Singapore’s World Cup qualification dreams finally came to an end last Saturday when it lost 0-2 to Saudi Arabia. You can read the report here.
Now that the dust has settled on Singapore’s 0-2 loss to Saudi Arabia at the National Stadium on Saturday (14 June), which effectively ended our World Cup dreams, I thought I’d just share some thoughts which I’ve been mulling over these past two days.
Actually, even tthough I was disappointed by the result, I wasn’t too perturbed by the fact that only 22,000 fans turned up at the National Stadium, that we could not mark our last game at the National Stadium with a win and that it was, by and large, a lacklustre display by the Lions on home soil.
Let’s face it – the average Singapore football fan is a pragmatic person. He is no die-hard and he will only turn up at the Stadium if Singapore stands a strong chance of winning the game.
He probably assessed the odds for the Singapore-Saudi Arabia game and decided it was going to be a lost cause for the Lions. Besides, the game was being shown live on Channel 5.
If you think having a 22,000-strong crowd is poor, cast your mind back to the 1993 South-east Asia Games which were held here.
About 60,000 fans turned up at Kallang to watch Singapore take on Myanmar in the football semi-finals – and suffered heartbreak as Myanmar turned Singapore’s 2-0 lead into a 3-3 draw before winning 5-4 on penalties.
Subsequently, only 2,000 fans turned up at Kallang to cheer the Lions to a 3-1 win over Indonesia in the bronze medal play-offs. Can you imagine how depressing the terraces must have looked – or how demoralised the Lions must have been?
So, to have 22,000 fans turn up for a mission almost-impossible encounter against Saudi Arabia, is to me, a very encouraging sign. It means that the number of Lion die-hards has grown over the years. And this can only augur well for the state of Singapore football spectatorship.
To the second point: was it a lacklustre performance? In a way.
But it was more clearly obvious that Singapore was outclassed by an extremely skillful Saudi side who controlled possession and dominated the match so much that our players found themselves on the backfoot and run ragged for most of the 90 minutes.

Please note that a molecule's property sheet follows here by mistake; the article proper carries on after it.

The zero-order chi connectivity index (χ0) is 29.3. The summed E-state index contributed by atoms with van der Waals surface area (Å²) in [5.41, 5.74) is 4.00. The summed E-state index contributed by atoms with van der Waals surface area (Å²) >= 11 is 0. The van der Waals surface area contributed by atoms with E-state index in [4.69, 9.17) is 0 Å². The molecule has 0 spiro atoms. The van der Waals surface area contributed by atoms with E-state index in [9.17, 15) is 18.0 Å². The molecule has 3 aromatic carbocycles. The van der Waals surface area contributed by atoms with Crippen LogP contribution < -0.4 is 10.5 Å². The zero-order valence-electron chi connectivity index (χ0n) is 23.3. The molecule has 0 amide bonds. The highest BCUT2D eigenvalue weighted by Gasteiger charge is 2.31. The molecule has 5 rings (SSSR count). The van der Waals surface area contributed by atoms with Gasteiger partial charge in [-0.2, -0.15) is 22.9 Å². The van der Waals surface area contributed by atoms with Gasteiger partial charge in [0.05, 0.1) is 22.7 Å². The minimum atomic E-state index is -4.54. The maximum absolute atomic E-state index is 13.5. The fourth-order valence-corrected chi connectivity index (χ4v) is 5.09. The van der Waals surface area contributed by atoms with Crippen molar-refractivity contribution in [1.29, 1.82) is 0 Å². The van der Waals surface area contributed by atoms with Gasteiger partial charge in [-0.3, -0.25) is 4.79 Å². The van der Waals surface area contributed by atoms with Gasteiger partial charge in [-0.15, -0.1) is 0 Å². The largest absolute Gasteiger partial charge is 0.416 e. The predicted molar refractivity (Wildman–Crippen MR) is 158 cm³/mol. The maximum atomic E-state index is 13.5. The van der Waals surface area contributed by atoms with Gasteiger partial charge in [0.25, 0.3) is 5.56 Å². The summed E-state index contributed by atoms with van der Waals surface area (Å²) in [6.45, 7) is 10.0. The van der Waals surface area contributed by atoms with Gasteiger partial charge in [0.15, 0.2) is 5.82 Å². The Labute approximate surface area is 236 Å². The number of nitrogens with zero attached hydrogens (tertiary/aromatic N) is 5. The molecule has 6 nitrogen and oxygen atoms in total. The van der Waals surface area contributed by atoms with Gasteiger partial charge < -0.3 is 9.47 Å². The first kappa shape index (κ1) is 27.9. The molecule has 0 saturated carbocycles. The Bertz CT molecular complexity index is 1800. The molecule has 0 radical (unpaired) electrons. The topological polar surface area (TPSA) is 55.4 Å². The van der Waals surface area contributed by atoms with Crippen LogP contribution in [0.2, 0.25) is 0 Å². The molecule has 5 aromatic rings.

But what does this really reveal about the state of Singapore football?
Simply this: as I said in my previous posting, after our 3-7 loss to Uzbekistan, we may be the kings of South-east Asian football, but we still have a long way to go if we want to be among the top 10 footballing nations in Asia.
Check out this Wikipedia entry on the national team ( http://en.wikipedia.org/wiki/Singapore_national_football_team ):
“Although Singapore is widely regarded as a minnow in the international footballing arena, the national team has ground out quite a few upset results and have made it hard for many away teams in recent years. In the 2007 Asian Cup qualifiers, for example, Singapore became the only team to beat Iraq enroute to their Asian Cup winning campaign. Singapore and also drew with China 0-0 at home in 2006. China also narrowly escaped with a 1-0 victory in Tianjin thanks to a last minute penalty. Japan, Uruguay, Denmark and Saudi Arabia have also come away with narrow 2-1 wins in recent times. In September 2007, Singapore almost took the scalp of Gulf Cup champions, UAE but a late equaliser prevented a win for the Lions. In March 2008, Australia became the latest victim when they failed to beat Singapore when the game ended in a goalless draw.”